Special election• When: April 27
• Where: Catoosa, Dade, Dawson, Fannin, Gilmer, Hall, Lumpkin, Murray, Pickens, Union, Walker, White, Whitfield and portions of Forsyth and Gordon counties
• Absentee: Voters can request an absentee ballot from their county registrar’s office through the close of business on April 23. Ballots must be returned by 7 p.m. April 27. To download an absentee ballot request form, visit www.sos.ga.gov/elections.
• Registration: Residents must be registered to vote by April 2 to participate in the special election. Voter registration forms are available at county registrar’s offices or from the Secretary of State's Web site, sos.georgia.gov/.
• What: To qualify for the special election to complete Nathan Deal’s unexpired term as Georgia’s 9th District representative
• When: 9 a.m.-5:30 p.m. Monday; 8 a.m.-5:30 p.m. March 30; 8 a.m.-noon March 31
• Where: Elections Division of the office of Secretary of State, 1104 West Tower, 2 Martin Luther King Jr. Drive SE, Atlanta
• How much: Qualifying fee is $5,220
A special election to fill former U.S. Rep. Nathan Deal’s seat in Congress will be on April 27. Qualifying for the election begins next week.
Whoever wins the election will serve in Washington from the date the election is certified until the end of Deal’s term in December.
Late Monday afternoon, Georgia Gov. Sonny Perdue announced the election date to fill Deal’s unexpired term as representative of Georgia’s 9th District in Congress.
Deal resigned Sunday night after a vote on health care in order to focus on his bid for governor.
Secretary of State Brian Kemp set three consecutive qualifying dates for the election, beginning Monday.
The cost to qualify is $5,220 per candidate, spokesman Matt Carrothers said.
The election is nonpartisan, though candidates’ affiliation will be listed on the ballot.
If needed, a runoff election will be held May 25. Voters must be registered in their counties by April 2 to vote in the election.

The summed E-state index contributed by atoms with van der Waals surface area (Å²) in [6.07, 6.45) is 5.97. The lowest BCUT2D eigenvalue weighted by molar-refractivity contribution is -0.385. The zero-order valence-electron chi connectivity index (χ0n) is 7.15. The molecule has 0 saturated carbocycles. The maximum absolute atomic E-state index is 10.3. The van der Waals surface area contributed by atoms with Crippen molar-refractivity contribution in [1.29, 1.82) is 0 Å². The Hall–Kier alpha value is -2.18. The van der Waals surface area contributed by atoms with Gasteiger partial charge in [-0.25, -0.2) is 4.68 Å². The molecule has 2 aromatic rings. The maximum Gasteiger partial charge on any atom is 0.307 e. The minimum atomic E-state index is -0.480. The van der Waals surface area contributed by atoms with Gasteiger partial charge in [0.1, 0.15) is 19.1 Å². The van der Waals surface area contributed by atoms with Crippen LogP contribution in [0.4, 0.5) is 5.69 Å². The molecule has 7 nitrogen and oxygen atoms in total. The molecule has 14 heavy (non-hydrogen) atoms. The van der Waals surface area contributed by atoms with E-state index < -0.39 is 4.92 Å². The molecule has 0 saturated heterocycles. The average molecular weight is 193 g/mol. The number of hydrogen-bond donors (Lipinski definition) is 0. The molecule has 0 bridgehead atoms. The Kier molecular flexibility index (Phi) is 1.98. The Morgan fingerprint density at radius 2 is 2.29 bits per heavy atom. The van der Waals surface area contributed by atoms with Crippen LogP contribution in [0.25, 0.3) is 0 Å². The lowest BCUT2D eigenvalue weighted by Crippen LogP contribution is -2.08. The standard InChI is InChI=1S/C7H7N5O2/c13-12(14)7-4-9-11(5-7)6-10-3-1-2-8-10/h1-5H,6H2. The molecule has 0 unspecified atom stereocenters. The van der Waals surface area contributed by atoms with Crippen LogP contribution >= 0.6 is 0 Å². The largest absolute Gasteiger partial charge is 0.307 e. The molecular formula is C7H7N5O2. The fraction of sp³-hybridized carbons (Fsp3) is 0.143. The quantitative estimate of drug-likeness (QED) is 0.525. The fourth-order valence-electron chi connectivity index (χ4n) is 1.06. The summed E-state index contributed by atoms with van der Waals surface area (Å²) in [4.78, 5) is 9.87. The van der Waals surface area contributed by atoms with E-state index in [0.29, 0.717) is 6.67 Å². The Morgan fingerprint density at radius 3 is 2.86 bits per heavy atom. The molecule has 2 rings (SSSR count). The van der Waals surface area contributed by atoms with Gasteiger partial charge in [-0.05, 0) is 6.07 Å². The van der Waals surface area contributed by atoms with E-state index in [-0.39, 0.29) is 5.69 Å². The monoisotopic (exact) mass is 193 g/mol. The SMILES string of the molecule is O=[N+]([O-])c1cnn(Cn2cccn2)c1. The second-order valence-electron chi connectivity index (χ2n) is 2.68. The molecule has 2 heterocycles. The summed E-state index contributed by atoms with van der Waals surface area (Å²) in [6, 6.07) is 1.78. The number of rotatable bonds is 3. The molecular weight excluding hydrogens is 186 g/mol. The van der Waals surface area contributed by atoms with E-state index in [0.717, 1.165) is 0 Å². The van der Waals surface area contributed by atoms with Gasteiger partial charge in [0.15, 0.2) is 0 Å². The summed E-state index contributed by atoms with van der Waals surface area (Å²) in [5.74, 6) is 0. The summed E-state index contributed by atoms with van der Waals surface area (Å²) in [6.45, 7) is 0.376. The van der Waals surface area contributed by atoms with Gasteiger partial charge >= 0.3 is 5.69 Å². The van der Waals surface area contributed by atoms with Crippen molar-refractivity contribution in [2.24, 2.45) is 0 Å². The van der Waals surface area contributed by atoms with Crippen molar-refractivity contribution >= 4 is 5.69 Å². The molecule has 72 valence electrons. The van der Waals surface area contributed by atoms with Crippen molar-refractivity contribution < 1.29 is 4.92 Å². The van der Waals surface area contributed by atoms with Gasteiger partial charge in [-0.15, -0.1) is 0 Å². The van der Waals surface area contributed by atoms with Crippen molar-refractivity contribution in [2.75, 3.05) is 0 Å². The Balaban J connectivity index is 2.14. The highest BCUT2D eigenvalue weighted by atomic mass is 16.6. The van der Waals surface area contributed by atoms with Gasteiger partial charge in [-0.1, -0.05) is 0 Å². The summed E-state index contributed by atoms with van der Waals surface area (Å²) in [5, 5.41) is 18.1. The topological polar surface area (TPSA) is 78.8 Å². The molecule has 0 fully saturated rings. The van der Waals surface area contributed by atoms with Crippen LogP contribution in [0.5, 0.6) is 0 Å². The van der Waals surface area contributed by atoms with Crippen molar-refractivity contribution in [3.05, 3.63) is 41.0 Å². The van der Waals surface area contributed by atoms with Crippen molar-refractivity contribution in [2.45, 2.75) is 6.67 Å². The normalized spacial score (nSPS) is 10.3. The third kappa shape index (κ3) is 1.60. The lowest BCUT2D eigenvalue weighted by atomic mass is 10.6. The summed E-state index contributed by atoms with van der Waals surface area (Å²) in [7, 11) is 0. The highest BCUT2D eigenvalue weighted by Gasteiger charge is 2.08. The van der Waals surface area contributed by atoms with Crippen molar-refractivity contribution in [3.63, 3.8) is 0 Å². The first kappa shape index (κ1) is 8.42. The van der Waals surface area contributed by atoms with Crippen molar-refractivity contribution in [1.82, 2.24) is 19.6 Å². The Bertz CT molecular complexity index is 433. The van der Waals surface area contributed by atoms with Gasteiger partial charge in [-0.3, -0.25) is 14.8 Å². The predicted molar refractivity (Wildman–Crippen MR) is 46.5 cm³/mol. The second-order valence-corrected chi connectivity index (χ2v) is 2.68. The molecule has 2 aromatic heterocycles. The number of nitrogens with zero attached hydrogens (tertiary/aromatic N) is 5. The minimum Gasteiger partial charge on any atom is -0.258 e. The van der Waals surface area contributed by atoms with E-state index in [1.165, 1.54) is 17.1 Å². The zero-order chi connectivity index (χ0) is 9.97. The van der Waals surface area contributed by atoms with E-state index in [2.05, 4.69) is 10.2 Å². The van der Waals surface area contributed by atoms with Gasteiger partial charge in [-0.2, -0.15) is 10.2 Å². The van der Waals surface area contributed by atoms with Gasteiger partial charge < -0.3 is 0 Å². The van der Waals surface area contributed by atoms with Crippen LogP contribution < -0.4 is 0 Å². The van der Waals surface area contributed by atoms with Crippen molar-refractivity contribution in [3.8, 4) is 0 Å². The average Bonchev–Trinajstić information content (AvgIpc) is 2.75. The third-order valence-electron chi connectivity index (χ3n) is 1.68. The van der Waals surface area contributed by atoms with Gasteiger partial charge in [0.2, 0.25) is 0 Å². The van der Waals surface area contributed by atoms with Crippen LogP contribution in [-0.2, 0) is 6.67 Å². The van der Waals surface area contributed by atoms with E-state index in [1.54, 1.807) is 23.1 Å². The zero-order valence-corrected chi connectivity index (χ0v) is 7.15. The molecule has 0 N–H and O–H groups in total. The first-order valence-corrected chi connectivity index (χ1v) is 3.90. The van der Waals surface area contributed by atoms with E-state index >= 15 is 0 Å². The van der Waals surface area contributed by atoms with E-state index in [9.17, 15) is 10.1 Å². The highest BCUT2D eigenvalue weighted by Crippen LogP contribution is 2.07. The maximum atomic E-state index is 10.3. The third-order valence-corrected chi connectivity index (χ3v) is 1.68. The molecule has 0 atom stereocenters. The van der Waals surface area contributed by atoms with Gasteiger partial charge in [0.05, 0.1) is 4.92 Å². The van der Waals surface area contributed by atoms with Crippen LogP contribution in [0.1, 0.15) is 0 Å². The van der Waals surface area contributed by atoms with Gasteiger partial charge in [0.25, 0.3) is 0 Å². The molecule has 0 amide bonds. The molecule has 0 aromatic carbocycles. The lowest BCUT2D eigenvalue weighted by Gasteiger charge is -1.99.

Before Deal announced his early resignation, there were at least 10 Republicans, one Democrat and one Independent candidate registered with the Federal Election Commission with hopes to fill Deal’s seat in Washington.
Most have said that they would take part in a special election to complete Deal’s unexpired term now that he’s left Washington early.
Those running for the seat who currently hold elected office must resign from their positions upon qualifying for the special election.
Some of those in the race are members of the Georgia General Assembly, including state Sen. Lee Hawkins, R-Gainesville, and state Rep. Tom Graves, R-Ranger.
Graves issued a statement Monday night that he would resign from his position in the state House of Representatives on Tuesday in order to qualify for the congressional election.
Graves, who is in his fourth term representing House District 12, was first elected to the Georgia House of Representatives in 2002. Hawkins has also said he would participate in the special election.
State Rep. Bobby Reese, R-Sugar Hill, who is also a Republican candidate in the 9th District race, did not return a call seeking comment.
When the state lawmakers vacate their seats to run in the special election, there will also have to be a special election to fill their seats in the state House, Carrothers said.
“It’s a whole big mess, but we’ll get it taken care of,” Perdue spokesman Bert Brantley said. “The dominos will start today, because we’ll issue the writ today, and then the Secretary of State will set the qualifying dates and then we’ll be off to the races.”
The elections likely will be costly for governments in the 15-county district, which includes Dawson County.
For Hall County alone, the expense of one special election would be about $45,000, according to Charlotte Sosebee, the county’s interim elections director.
The same rules apply to filling a vacant seat in the state House as they do for a vacant congressional seat.
Once a vacancy is announced, the governor has 10 days to issue a writ of election. The date of the election can be no sooner than 30 days from the date the governor issues the writ.